I read commentary *yet again* that email is only for ‘old’ people (from this page, tho it was only in the comments I think).
I’ve got younger family members, and I think they do tend to communicate mostly via text messaging, facebook, myspace and the more advanced ones, twitter. The ‘old man’ in me thinks the following:
Text messaging is insanely expensive (sure, yeah, fine, I’ll pay *yet another monthly fee* for the ‘convenience’ of not paying 45 cents when someone spams me with 110 bytes of cellular data – right).
Facebook, twitter, myspace, etc – all are the walled gardens of today. Twitter is probably the least walled, but I still need to have a reciprocal relationship with someone to send them a direct message – something private, not meant for public consumption.
The new mantra today seems to be ‘there is no privacy – get over it’, yet I don’t think advocates of ‘no email’ really understand just how large that implication is. Tying your communication vehicle to your public identity outlet is forcing yourself to play by those rules only.
I’d discussed with friends a few years ago the ubiquitous “firstname.lastname@example.org” practice we’d seen at the start of the web boom. We’d all criticized that, saying how shortsighted it was to tie yourself to AOL for your identity. But now some of them proudly have linkedin, twitter, facebook, foursquare and many other logos on their profile pages, and this seems to be the *only* way to get ahold of some people – no concept of private email at all. My view was that putting your persona in the hands of another company is bad, and I think their view was more focused on the untrendiness of AOL at the time.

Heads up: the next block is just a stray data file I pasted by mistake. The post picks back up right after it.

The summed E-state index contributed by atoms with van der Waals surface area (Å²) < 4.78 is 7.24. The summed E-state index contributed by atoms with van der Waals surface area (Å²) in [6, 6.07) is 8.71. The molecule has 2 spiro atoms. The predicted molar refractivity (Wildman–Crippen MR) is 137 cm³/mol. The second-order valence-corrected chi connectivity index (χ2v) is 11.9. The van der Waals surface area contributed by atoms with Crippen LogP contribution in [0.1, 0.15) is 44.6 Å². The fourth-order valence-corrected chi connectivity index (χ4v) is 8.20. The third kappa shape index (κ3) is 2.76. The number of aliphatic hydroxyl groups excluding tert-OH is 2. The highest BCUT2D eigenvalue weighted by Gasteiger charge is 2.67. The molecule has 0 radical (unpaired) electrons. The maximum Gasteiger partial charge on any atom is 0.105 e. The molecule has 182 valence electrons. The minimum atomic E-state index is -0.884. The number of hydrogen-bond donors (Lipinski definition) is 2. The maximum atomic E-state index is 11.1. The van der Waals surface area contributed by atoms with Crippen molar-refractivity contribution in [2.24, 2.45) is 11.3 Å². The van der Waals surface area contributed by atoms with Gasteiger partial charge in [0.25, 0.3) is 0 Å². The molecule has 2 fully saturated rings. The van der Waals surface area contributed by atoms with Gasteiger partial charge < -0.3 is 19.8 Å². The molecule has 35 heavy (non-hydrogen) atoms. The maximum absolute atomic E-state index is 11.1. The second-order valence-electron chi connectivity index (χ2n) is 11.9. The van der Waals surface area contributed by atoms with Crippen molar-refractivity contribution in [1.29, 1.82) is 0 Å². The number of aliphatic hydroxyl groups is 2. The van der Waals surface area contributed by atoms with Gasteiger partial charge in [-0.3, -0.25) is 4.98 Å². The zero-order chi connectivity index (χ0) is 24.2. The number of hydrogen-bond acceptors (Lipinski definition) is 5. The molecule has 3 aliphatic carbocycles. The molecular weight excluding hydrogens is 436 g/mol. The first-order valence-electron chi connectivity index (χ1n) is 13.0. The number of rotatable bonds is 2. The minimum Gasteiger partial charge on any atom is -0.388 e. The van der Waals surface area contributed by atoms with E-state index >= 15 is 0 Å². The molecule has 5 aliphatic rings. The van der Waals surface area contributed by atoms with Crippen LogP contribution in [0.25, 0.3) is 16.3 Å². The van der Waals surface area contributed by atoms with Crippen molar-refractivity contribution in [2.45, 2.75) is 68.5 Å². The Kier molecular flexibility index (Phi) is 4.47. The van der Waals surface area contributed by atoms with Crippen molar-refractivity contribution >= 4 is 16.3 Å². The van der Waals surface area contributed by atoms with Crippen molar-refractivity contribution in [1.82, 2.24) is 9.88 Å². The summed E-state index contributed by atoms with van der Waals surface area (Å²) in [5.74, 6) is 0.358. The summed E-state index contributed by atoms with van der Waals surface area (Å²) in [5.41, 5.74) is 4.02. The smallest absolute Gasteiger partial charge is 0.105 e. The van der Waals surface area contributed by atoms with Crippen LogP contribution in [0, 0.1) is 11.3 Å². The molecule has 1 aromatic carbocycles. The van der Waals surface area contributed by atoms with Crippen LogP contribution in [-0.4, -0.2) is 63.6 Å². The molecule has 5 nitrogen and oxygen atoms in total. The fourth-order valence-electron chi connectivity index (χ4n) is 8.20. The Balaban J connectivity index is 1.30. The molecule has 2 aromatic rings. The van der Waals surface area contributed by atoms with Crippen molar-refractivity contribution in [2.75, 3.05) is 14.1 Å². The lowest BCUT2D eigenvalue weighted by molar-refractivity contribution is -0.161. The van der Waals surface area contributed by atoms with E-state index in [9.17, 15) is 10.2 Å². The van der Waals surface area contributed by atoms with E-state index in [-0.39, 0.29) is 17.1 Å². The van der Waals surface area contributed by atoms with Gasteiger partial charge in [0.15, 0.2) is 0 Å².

Yes, I do maintain presences on the major social media networks, but it’s not the primary way (or even necessarily a *good* way) to get ahold of me. Need to contact me? Phone or email are still the best. And while I use gmail for many things, I still do quite a bit with my email@example.com email and will continue to do so for as long as email is around.
I think a degree of serendipity is lost when we shut ourselves off in our very closed social networks. I totally ‘get’ the spam issue for people – inundated with hundreds or more spams per day is wearing, timewise and mentally. But by closing ourselves off, we lose more chances for serendipitous connections.
8-10 years ago it was pretty easy to find someone’s blog and reach out to them via email, and perhaps get a response. Now often the only way to connect is to leave public comments. Sorry, I don’t want to live that much of my life in public. And this trend of everything in public has had a chilling effect on my ability to connect with others. I suspect it’s had the same effect on that of many other people, and possibly in ways younger people aren’t even aware of.
I don’t think I’m doing a very good job of organizing my thoughts on this, and I suspect I may be viewed as ‘just some old dude ranting about the good old days’. Hopefully there’s a bit more takeaway than that.
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